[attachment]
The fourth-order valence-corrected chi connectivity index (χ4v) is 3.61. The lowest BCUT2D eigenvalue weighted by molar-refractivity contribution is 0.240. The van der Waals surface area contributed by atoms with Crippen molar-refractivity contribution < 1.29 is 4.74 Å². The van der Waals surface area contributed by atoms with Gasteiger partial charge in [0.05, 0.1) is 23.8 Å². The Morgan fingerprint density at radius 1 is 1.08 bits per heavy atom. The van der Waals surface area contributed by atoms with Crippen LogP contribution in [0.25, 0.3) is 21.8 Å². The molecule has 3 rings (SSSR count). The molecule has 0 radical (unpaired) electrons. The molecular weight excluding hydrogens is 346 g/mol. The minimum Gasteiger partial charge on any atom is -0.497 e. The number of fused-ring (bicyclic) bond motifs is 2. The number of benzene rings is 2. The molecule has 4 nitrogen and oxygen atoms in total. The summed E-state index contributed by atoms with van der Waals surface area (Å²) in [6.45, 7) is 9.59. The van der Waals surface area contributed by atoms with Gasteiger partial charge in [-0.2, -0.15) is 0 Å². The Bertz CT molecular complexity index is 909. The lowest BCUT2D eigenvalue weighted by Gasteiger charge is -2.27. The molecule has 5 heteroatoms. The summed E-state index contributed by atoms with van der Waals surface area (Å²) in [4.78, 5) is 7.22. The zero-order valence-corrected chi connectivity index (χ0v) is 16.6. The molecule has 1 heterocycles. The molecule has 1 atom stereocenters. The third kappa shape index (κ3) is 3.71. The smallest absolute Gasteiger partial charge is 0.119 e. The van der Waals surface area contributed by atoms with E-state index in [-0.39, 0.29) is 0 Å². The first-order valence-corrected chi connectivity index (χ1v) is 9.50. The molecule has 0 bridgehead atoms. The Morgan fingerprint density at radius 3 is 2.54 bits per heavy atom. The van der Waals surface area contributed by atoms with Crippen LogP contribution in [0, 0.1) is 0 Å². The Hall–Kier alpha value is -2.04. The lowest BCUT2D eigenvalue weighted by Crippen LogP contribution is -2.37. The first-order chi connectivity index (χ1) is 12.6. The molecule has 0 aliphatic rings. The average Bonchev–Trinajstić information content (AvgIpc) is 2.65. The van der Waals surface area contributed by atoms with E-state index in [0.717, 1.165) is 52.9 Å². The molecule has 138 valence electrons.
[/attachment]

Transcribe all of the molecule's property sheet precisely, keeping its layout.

The fourth-order valence-corrected chi connectivity index (χ4v) is 3.61. The lowest BCUT2D eigenvalue weighted by molar-refractivity contribution is 0.240. The van der Waals surface area contributed by atoms with Crippen molar-refractivity contribution < 1.29 is 4.74 Å². The van der Waals surface area contributed by atoms with Gasteiger partial charge in [0.05, 0.1) is 23.8 Å². The Morgan fingerprint density at radius 1 is 1.08 bits per heavy atom. The van der Waals surface area contributed by atoms with Crippen LogP contribution in [0.25, 0.3) is 21.8 Å². The molecule has 3 rings (SSSR count). The molecule has 0 radical (unpaired) electrons. The molecular weight excluding hydrogens is 346 g/mol. The minimum Gasteiger partial charge on any atom is -0.497 e. The number of fused-ring (bicyclic) bond motifs is 2. The number of benzene rings is 2. The molecule has 4 nitrogen and oxygen atoms in total. The summed E-state index contributed by atoms with van der Waals surface area (Å²) in [6.45, 7) is 9.59. The van der Waals surface area contributed by atoms with Gasteiger partial charge in [-0.2, -0.15) is 0 Å². The Bertz CT molecular complexity index is 909. The lowest BCUT2D eigenvalue weighted by Gasteiger charge is -2.27. The molecule has 5 heteroatoms. The summed E-state index contributed by atoms with van der Waals surface area (Å²) in [4.78, 5) is 7.22. The zero-order valence-corrected chi connectivity index (χ0v) is 16.6. The molecule has 1 heterocycles. The molecule has 1 atom stereocenters. The third kappa shape index (κ3) is 3.71. The smallest absolute Gasteiger partial charge is 0.119 e. The van der Waals surface area contributed by atoms with E-state index in [-0.39, 0.29) is 0 Å². The first-order valence-corrected chi connectivity index (χ1v) is 9.50. The molecule has 0 bridgehead atoms. The Morgan fingerprint density at radius 3 is 2.54 bits per heavy atom. The van der Waals surface area contributed by atoms with Crippen LogP contribution in [0, 0.1) is 0 Å². The Hall–Kier alpha value is -2.04. The lowest BCUT2D eigenvalue weighted by Crippen LogP contribution is -2.37. The first-order chi connectivity index (χ1) is 12.6. The molecule has 0 aliphatic rings. The average Bonchev–Trinajstić information content (AvgIpc) is 2.65. The van der Waals surface area contributed by atoms with E-state index in [0.717, 1.165) is 52.9 Å². The molecule has 138 valence electrons.